Field had basically two allies on the Supreme Court, plus Davis, who had no vote. And so we started digging into the Steven J. Field collection at the National Archives, and we found correspondence between him and the railroads that I don't think anybody had looked at in 100 years, if ever. In some of them, the railroad barons were in some cases implicitly, and in one case rather explicitly saying that if he could get them this corporate personhood, they would sponsor him to run for President of the United States in the election of 1888, I think it was, or maybe 1892.

And he didn't actually succeed. In fact, Steven J. Field actually wrote a dissent in Santa Clara County v. Southern Pacific Railroad, in which he loudly complained about the fact that they hadn’t established corporate personhood. And you'd think somebody would read the damned thing!! You know?

JH: So we have this ...

TH: What you had was a corrupted Supreme Court, and it had been corrupted by these very, very wealthy and powerful guys who ran the railroads and who were the richest men in America. And you know, that led to what we have now, which is this kind of corporate aristocracy. And there's a direct line between the two.

JH: So let's bring it from the 19th century into the late 20th and 21st. I just want to kind of get a brief sense, if you can give me a couple of examples of how modern multinationals have used this principle in recent years to push back on regulation, etc.

TH: Sure. Nike argued that they had the right to lie in advertising, because they had a 1st Amendment right of speech. That was ultimately, I guess, arguably decided in Citizens United. There was a chemical company that argued that the EPA invaded their 4th Amendment right of privacy by photographing them -- from the air -- making illegal chemical discharges. There had been a number of cases where giant agricultural operations, toxic waste operations, and large chain stores have argued that keeping them out of a neighborhood or community is the same thing as telling a black person he can't sit at a lunch counter. In other words they claimed their 14th Amendment rights. There have been a number of cases over the years where corporations have claimed that they have the right against self-incrimination.

You know, the original corporate laws, when corporations were created in the early 19th century, their books had to be totally public for the mid part of the 19th century, they had to be totally available to the Secretary of State in each state in which they were incorporated. But since the early 20th century they have been able to claim 4th Amendment privacy rights.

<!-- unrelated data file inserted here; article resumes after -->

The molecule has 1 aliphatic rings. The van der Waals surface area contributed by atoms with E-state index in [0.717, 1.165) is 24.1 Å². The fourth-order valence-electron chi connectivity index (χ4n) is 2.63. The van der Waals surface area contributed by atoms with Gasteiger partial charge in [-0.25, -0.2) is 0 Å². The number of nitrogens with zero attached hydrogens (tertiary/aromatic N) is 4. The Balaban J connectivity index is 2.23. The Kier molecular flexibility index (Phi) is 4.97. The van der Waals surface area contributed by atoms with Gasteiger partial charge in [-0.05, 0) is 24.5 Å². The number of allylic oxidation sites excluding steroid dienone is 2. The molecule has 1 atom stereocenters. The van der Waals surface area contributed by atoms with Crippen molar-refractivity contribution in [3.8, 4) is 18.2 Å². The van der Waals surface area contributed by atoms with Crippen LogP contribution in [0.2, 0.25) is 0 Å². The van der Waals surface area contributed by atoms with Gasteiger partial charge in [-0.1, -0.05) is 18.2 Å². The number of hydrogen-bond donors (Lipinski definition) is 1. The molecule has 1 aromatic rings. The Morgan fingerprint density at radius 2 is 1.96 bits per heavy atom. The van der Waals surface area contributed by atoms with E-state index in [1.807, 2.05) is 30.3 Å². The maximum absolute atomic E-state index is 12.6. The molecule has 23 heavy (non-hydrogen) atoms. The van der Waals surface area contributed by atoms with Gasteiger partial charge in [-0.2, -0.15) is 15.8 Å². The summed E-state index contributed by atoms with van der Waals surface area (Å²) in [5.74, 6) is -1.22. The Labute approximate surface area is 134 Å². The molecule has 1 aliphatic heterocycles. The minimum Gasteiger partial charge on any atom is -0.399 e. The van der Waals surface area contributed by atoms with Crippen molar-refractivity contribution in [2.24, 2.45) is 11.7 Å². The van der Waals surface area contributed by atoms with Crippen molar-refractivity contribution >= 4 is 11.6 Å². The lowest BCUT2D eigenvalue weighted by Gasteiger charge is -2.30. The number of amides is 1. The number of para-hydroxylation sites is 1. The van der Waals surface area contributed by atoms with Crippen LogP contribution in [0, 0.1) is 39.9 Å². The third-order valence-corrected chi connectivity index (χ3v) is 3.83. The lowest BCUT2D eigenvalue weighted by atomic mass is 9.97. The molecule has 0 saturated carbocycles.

JH: Now, a quick aside. Did you catch a story about the town of Monroe, Maine, rejecting corporate personhood? They passed a local ordinance?

TH: Yes. There have been over 100 communities in the United States that have done this. So yes, there have been a lot of communities that have done this. There has not been a case where a community has made this law and it has been challenged and it has been taken to the Supreme Court. What happens more often is that the communities pass the laws, the corporation comes in and says "Okay, we're going to fight you in court." The community looks at what the legal costs are going to be, and the community then repeals the law. And it's happened numerous times.

JH: Now in your book, you have a chapter on restoring government of, by and for the people. And I think you take a fairly optimistic tone.

TH: I do.

JH: Tell me, what is the basis for that optimism? What are you hoping to see happen? How might we restore government of, by and for natural people?

TH: Right. For natural persons. Well, we had a time in this country when African Americans were not fully people. In fact what's so ironic is that in the Dred Scott decision, the Supreme Court ruled the persons were property. And that was the mirror image of the 2010 Citizens United decision, which ruled that properties can be persons. But over time the idea that African Americans should not have full rights has become unthinkable.

In the early 20th century, if a woman's husband died, she could not dispose of his assets or her assets ... in fact she didn't even have the legal right in most states to decide what religion to raise her child in, or even necessarily to keep her child. A male executor had to be appointed who made all those decisions for her.